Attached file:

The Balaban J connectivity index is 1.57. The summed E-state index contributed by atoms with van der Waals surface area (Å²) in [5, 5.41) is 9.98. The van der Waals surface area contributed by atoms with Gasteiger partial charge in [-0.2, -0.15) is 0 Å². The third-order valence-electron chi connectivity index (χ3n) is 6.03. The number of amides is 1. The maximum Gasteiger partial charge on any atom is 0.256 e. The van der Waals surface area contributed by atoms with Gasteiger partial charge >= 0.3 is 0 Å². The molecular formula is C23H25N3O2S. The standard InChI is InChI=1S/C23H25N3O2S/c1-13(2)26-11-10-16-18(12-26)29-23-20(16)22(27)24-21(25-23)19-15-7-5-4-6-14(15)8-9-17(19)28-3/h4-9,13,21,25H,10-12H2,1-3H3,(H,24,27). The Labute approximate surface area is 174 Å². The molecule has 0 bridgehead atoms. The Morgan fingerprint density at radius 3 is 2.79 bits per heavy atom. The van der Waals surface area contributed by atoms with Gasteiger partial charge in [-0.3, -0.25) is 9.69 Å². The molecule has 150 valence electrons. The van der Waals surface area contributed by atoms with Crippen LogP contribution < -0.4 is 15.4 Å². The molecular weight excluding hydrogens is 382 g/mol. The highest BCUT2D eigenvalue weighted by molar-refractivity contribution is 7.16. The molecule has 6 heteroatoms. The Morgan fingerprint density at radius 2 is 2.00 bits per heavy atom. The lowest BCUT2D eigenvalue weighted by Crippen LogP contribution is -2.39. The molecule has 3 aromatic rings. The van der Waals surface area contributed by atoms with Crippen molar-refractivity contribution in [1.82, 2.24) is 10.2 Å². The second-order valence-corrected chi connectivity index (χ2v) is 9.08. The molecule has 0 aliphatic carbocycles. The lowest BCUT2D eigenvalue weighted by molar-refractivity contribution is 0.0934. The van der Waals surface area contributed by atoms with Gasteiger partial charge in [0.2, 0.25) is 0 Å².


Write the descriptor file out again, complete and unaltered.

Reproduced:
The Balaban J connectivity index is 1.57. The summed E-state index contributed by atoms with van der Waals surface area (Å²) in [5, 5.41) is 9.98. The van der Waals surface area contributed by atoms with Gasteiger partial charge in [-0.2, -0.15) is 0 Å². The third-order valence-electron chi connectivity index (χ3n) is 6.03. The number of amides is 1. The maximum Gasteiger partial charge on any atom is 0.256 e. The van der Waals surface area contributed by atoms with Gasteiger partial charge >= 0.3 is 0 Å². The molecular formula is C23H25N3O2S. The standard InChI is InChI=1S/C23H25N3O2S/c1-13(2)26-11-10-16-18(12-26)29-23-20(16)22(27)24-21(25-23)19-15-7-5-4-6-14(15)8-9-17(19)28-3/h4-9,13,21,25H,10-12H2,1-3H3,(H,24,27). The Labute approximate surface area is 174 Å². The molecule has 0 bridgehead atoms. The Morgan fingerprint density at radius 3 is 2.79 bits per heavy atom. The van der Waals surface area contributed by atoms with Gasteiger partial charge in [-0.3, -0.25) is 9.69 Å². The molecule has 150 valence electrons. The van der Waals surface area contributed by atoms with Crippen LogP contribution < -0.4 is 15.4 Å². The molecular weight excluding hydrogens is 382 g/mol. The highest BCUT2D eigenvalue weighted by molar-refractivity contribution is 7.16. The molecule has 6 heteroatoms. The Morgan fingerprint density at radius 2 is 2.00 bits per heavy atom. The lowest BCUT2D eigenvalue weighted by Crippen LogP contribution is -2.39. The molecule has 3 aromatic rings. The van der Waals surface area contributed by atoms with Crippen molar-refractivity contribution in [1.82, 2.24) is 10.2 Å². The second-order valence-corrected chi connectivity index (χ2v) is 9.08. The molecule has 0 aliphatic carbocycles. The lowest BCUT2D eigenvalue weighted by molar-refractivity contribution is 0.0934. The van der Waals surface area contributed by atoms with Gasteiger partial charge in [0.2, 0.25) is 0 Å².